Clichés don’t tell whole story of ‘Pompeii’

Cassia (Emily Browning) is a child of privilege and “The Celt” (Kit Harington) is a slave, but class distinctions crumble during Mount Vesuvius’ fierce onslaught in “Pompeii.” (Caitlin Cronenberg/TriStar Pictures/MCT)

Cassia (Emily Browning) is a child of privilege and “The Celt” (Kit Harington) is a slave, but class distinctions crumble during Mount Vesuvius’ fierce onslaught in “Pompeii.” (Caitlin Cronenberg/TriStar Pictures/MCT)

By M. Scott Morris

Daily Journal

My wife hadn’t seen “Pompeii” but she called it “Titanic” with a volcano.

I have to give credit where credit is due because that about sums things up, except for one question: Is it any good?

To that, I’ll say it’s a melodramatic and formulaic movie that still manages a few surprises. This isn’t an example of high art, but it’s an occasionally good ride.

With a movie called “Pompeii,” you know Mount Vesuvius will rumble and spit before unleashing a localized apocalypse on the good guys and the bad.

The movie opens in the outer reaches of the Roman Empire, where “The Celt” (Kit Harington) watches Roman legions destroy his family. He’s forced into slavery, and eventually becomes a ruthless killing machine too good to waste out in the provinces.

On his way to the arena in Pompeii, he meets Cassia (Emily Browning), a fetching child of privilege who appreciates The Celt’s way with horses, among his other attributes.

Though she lives at her parents’ estate and he’s sent to the gladiatorial cages, the attractive young pair still manage to spend time together.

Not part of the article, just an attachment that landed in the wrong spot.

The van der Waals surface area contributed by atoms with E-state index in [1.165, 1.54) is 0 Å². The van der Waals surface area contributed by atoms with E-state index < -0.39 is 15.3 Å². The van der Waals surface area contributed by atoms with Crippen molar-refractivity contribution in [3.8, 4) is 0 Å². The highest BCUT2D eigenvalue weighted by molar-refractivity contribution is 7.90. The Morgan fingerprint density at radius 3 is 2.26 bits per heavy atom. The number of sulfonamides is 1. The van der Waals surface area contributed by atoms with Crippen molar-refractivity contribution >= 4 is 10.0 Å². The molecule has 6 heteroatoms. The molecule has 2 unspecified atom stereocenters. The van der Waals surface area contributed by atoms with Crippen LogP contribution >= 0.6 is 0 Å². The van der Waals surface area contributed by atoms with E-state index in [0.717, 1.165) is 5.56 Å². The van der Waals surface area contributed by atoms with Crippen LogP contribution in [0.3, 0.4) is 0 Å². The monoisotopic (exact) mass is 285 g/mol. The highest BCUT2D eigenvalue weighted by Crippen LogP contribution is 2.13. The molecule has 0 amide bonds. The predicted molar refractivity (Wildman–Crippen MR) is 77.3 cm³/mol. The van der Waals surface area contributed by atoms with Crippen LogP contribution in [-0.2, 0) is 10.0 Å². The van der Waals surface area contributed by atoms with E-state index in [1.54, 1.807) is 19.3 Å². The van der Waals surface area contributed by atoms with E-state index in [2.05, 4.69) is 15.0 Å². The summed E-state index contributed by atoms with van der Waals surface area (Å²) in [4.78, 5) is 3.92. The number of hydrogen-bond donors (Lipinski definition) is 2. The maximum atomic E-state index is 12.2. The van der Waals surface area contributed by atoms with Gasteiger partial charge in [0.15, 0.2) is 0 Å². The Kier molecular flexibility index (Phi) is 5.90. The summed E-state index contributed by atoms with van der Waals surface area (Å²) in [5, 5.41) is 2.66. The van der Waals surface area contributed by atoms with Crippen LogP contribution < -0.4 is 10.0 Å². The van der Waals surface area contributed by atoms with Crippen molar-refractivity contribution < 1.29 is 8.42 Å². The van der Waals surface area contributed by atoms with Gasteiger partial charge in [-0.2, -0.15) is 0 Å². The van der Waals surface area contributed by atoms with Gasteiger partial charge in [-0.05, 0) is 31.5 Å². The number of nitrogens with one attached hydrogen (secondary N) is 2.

But how can it work? He’s scheduled to fight to the death with a legendary gladiator, and an evil Roman senator (Kiefer Sutherland) has his eyes on Cassia.

If only some game-changing event could happen, then the established order could be turned upside down, giving The Celt and Cassia a fighting chance.

Cue massive, earth-shaking explosions, though they’re not strong enough to force the senator to give up his claim on Cassia. Expect a lot of chasing and fighting, while fire rains down from the sky.

There are too many cliché moments for “Pompeii” to be mistaken for a great movie, but it has good things going for it.

The eruption is a sight to see, with plumes of black ash blocking out the sun and super-heated rocks crashing into the formerly elegant port city. It’s an impressive special effects display, though I’m not sure 3-D adds to the experience.

I give “Pompeii” a C plus.

It’s showing at the Cinemark in Tupelo, as well as Malcos in Oxford, Corinth and Columbus, and Hollywood Premier Cinemas in Starkville.

Look for movie reviews in Scene on Thursdays, and listen each Tuesday morning on Wizard 106.7 between 8:30 and 8:45 a.m.